# Thread: counting certain elements from a file

1. haha i've done it! i've finished the whole stupid problem...and on such short notice too (sarcastic)
ok the problem asked me to see wether the binary number from "nrbinar.in" was odd or not, and if the number was straight then, considering that number written as 2^x *odd number, i was supposed to find out the "x". (ie: 12, not being odd, can be written as 2^2 * 3 and in binary if you take away the two zeros from 1100(=12 in decimal) then you're left off with an odd number, namely 11(=3 in decimal), so the number of zeros you take away to form the bigest odd number possible is exactly the power of two i had to find.
[i know it took me a while...]
here's the final thing
Code:
```#include <fstream.h>
#include <conio.h>
unsigned long  int nr=0;
char  a,t;

char paritate(){
fstream f("nrbinar.in", ios::in);
while(f>>t);
return t;
}

void main(){int c=0;
if(paritate()=='1')
cout<<"the number is odd";
else{fstream f("nrbinar.in", ios::in);
while(f>>a){
if(a=='1') nr=0, c=1;
if(a=='0') nr++; }
if(c==0)
cout<<"there is no power for wich, dividing our number by 2^it, will result an odd number";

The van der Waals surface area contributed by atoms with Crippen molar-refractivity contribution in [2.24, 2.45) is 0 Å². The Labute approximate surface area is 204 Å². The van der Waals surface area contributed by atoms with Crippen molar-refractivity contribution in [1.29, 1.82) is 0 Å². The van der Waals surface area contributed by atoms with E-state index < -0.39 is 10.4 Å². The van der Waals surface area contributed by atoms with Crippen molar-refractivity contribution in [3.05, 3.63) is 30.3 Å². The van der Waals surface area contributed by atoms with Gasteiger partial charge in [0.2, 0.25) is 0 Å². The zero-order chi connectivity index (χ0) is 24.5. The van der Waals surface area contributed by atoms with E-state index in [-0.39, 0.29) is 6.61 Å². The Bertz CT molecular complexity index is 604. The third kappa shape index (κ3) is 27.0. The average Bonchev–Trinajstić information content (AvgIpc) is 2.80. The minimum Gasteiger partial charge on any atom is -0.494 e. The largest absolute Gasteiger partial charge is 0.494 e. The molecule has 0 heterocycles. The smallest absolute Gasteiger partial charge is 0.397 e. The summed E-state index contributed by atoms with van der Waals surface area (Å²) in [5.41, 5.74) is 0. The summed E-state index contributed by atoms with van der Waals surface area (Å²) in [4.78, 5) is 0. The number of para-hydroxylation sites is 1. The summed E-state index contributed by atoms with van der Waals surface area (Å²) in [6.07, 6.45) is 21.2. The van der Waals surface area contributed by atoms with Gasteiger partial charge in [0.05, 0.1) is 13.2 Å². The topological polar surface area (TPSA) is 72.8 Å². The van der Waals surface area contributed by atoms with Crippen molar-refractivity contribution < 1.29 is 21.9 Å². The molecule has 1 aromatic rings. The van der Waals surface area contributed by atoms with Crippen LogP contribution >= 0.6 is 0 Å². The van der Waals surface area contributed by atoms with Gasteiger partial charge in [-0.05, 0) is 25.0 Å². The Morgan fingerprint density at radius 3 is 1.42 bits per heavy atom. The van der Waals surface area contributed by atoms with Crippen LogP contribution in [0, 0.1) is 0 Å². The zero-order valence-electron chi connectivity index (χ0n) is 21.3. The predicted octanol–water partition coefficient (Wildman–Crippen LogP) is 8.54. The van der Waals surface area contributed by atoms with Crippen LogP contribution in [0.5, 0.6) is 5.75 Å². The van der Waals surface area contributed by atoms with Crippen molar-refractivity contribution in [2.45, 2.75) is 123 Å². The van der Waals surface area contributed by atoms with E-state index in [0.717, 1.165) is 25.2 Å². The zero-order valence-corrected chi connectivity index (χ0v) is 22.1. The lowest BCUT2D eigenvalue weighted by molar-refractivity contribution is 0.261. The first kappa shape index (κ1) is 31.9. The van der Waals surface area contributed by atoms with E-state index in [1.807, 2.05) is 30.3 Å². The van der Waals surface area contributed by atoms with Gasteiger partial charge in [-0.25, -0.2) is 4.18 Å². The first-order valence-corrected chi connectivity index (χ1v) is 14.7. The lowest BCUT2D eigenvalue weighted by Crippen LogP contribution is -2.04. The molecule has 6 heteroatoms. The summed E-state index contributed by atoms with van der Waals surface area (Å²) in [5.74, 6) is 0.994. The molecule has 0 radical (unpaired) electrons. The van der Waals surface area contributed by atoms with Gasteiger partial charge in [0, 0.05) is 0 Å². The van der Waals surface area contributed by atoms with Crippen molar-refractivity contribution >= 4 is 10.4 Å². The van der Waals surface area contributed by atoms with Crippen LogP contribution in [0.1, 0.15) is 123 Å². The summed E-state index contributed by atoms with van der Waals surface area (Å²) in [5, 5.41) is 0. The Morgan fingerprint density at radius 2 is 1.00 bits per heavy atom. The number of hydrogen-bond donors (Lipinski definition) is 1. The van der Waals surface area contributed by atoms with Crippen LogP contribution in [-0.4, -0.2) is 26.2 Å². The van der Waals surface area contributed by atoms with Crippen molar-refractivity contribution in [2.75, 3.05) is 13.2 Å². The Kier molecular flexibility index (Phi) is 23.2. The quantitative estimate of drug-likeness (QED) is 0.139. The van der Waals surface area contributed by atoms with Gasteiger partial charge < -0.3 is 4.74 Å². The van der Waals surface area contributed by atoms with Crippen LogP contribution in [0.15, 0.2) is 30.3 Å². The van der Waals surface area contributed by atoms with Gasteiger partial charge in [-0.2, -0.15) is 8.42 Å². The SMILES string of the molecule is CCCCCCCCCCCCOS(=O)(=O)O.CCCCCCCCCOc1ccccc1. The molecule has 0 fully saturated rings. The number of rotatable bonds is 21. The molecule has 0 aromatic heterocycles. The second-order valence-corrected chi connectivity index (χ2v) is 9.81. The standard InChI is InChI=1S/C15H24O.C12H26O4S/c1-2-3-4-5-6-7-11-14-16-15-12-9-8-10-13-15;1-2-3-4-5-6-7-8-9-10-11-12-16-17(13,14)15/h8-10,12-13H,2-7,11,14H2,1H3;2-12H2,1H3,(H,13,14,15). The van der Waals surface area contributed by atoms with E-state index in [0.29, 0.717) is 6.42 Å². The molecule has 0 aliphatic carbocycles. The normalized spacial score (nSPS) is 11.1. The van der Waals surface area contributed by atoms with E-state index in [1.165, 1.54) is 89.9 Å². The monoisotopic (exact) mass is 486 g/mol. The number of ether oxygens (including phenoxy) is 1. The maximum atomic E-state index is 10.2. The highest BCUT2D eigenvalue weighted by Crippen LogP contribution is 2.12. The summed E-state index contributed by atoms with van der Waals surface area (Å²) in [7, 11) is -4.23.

else
cout<<"the number is straight, and the power of two sought is  "<<nr;
}
getch();
}```
oh one last question ... i was thinking the declaration of the f file was redundant in both "paritate" and "main", and, so, tryed to declare the file as a general variable ..along with the other variables general one like t...but the program didn't work. it couted something out of place.i forgot what. maybe i didn't declare the file right ...hmmm

2. There are ways you could change your program to not open and read the file twice, but with your current setup having two fstreams is better.

If you want to get rid of the second fstream in paritate, think about what that function is doing, and compare that to what main is doing reading the file. See if you can do both things with the same fstream reading through the file once.

BTW, now that you have working code, you can think about fixing some things up about it. First, <fstream.h> is non-standard, and won't work on some modern compilers. You should use <fstream> with the std namespace like some of the other examples in this thread. If your instructor requires <fstream.h>, then use it, but know that you are learning outdated C++. Similarly, it should be int main, not void main, since void main isn't legal C++ and only works on some compilers. Finally, since you use cout, you should #include <iostream> (or <iostream.h> if you must use the old version).

3. hmm <fstream.h> works fine on our school compilers and it has the "cout/cin" commands included so i don't have to include <iostream.h>. honestly i've never used <fstream> with the std thing before ...hmm. haha, i always did have the faint impression i was speaking shakespearian c++. i'll work on "updating" my language...sometime.